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Morocco Chapter 2: Chefchaouen, the blue oasis

Still on Day 1 of our trip, after a 6hr bus ride we spent a short overnight pit stop at Tetouan (in the north of Morocco). However, due to delays at the airport and delays from wrangling 30+ tired, hungry, and overstimulated design students and lecturers, we didn't see any of the city before the sun set. So, I can't tell you much about Tetouan other than an average hotel. (Although I did manage to find the bar and the red wine was decent).


The next morning we set off to Chefchaouen.


Chefchaouen - the blue city


Blue is nowhere near my list of favourite colours. But this city of blue had me falling in love at first sight. I had not imagined the impact that so many different shades of blue would have. The monochrome colour scheme emphasises the structures and textures of the walls and highlights each individual element. The occasional bright orange, yellow or pink can be spotted throughout the city, for that vibrant visual contrast.

The city is sprawled out over the base of the Rif mountains like a tranquil oasis, preserved by hundreds of years of tradition. It is a maze of alleyways and stairs criss-crossing the city in no discernible pattern; so wear your walking shoes! (Yes, this is high hypocrisy coming from the woman who once wore platform heels up & down Park Guëll and the tower steps in the Sangrada Familia in Barcelona, but that's a story for another time). The blue paint is reapplied each year. You might hear two different tales about why the paint is used; either to ward off mosquitos, or for protection. This reminded me of what I saw on the island of Santorini, in Greece.

As we walked through the alleyways, we are greeted with shouts of 'hola' from the children sitting on balconies overhead, showing just how much this area is influenced by the Spanish, including those who were forced to flee here during the Spanish Inquisition. Indeed, certain plazas, and restaurants with large, open balconies under archways could have been taken straight out of southern Spain, or other parts of the Mediterranean. As we navigate the maze of streets, we passed colourful stray cats sprawled in the sunshine, children playing in the squares and fountains, and street vendors selling everything from freshly squeezed orange juice, to chalk paint, and locally made crafts.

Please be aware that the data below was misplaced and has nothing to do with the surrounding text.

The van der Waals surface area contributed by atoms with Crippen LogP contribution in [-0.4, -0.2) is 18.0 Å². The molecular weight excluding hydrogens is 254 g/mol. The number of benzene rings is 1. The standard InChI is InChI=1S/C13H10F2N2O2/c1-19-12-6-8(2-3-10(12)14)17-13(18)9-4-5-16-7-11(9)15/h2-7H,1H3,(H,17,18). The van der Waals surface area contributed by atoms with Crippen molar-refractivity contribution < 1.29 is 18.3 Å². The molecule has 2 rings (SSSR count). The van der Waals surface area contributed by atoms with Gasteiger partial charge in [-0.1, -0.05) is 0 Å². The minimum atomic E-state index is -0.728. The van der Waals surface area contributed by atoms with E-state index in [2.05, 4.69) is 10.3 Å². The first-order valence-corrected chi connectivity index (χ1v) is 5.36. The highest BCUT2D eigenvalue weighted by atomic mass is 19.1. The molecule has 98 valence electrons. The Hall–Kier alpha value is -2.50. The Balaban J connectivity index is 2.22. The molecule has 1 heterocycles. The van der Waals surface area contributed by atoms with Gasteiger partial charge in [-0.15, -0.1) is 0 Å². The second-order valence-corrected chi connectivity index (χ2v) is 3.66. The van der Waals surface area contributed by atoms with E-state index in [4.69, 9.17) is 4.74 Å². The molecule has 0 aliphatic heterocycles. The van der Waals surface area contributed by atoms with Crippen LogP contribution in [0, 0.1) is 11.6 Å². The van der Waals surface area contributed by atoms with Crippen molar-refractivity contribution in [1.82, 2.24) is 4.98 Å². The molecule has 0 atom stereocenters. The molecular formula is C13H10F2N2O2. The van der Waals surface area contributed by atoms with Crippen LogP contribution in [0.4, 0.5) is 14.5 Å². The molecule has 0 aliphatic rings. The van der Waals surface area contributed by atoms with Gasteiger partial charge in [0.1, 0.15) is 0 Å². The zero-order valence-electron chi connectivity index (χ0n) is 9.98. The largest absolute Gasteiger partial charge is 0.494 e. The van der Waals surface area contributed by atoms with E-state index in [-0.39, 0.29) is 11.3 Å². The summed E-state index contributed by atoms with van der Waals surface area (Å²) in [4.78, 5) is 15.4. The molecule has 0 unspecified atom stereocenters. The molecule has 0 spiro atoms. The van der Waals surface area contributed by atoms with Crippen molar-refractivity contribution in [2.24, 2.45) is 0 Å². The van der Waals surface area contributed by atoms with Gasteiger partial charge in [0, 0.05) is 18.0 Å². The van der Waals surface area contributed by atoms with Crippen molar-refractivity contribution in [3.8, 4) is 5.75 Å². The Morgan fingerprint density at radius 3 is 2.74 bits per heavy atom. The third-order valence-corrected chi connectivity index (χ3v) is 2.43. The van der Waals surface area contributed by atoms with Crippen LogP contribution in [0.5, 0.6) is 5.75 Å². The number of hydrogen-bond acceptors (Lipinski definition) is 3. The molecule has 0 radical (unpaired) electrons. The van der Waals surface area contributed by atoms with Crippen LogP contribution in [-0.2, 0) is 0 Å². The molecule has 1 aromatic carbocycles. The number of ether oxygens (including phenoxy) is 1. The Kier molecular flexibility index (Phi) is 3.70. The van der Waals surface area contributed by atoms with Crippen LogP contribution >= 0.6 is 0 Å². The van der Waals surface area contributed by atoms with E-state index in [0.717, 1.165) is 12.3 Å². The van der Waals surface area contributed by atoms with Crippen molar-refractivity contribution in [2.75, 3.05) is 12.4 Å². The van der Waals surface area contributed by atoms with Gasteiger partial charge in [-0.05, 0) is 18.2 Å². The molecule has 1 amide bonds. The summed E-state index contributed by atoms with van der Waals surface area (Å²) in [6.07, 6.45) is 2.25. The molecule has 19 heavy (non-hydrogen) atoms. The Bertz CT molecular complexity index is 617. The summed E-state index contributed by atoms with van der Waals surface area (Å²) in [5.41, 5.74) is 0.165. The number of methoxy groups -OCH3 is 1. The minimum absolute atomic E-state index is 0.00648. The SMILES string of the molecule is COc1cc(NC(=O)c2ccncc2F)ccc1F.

Doorways are one of the key elements of Moroccan architecture I became obsessed with. The intricacy and elaborateness of doorways in Morocco is a symbol of wealth. There were countless fascinating doorways along our journey, many of them found in Chefchaouen. Even the simplest / smallest doorway held interesting details.


Stairs criss-crossed the city like a maze, framing streets and doorways and alleys to lead you on a journey into the mysterious unknown.


Some of the arches here are visibly different from the horseshoe arches in Hassan II and other traditional Muslim buildings. These are wide and open, with large balconies. Giving this square a relaxed Mediterranean feel.


The painting and re-painting of the walls over the years leaves layers upon layers of brush strokes over the walls. This unique paint effect is captivating makes for a great feature wall – creating interest and drama using only 1 colour.


Last but not least, we had a simple Moroccan lunch at a little rooftop restaurant overlooking the Kasbah, at Chez Aladdin. A slightly kitsch name but the food was good, humble Moroccan cuisine, and perfect for our first real taste of the culture. The mint tea was sweet and refreshing against the warm earthy spices of the preserved lemon & olive chicken tagine I had. I am not a great lover of mint, but I learned to savour the local drink over the course of the trip (though I prefer it not too sweet). The chicken tagine was exactly what you'd expect, juicy and falling apart in your mouth. The salty tangy mouth puckering flavour was simple but delicious - and easy to replicate at home as it features only a few ingredients.


Combined with the panoramic views from the roof and the terrace setting with wrought iron detailing, I felt like it was a page straight from an Aladdin storybook.


Until next time...

À bientôt!

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All photographs and sketches © 2020 Sue Chen


References:

Starkey, N., Wake, M. (2020) Uncovering Morocco: Materials and Finishes. Kingswood Print. Brisbane.

Lonely Plant (2020) Chefchaouen. [online] available from: https://www.lonelyplanet.com/morocco/the-mediterranean-coast-and-the-rif/chefchaouen

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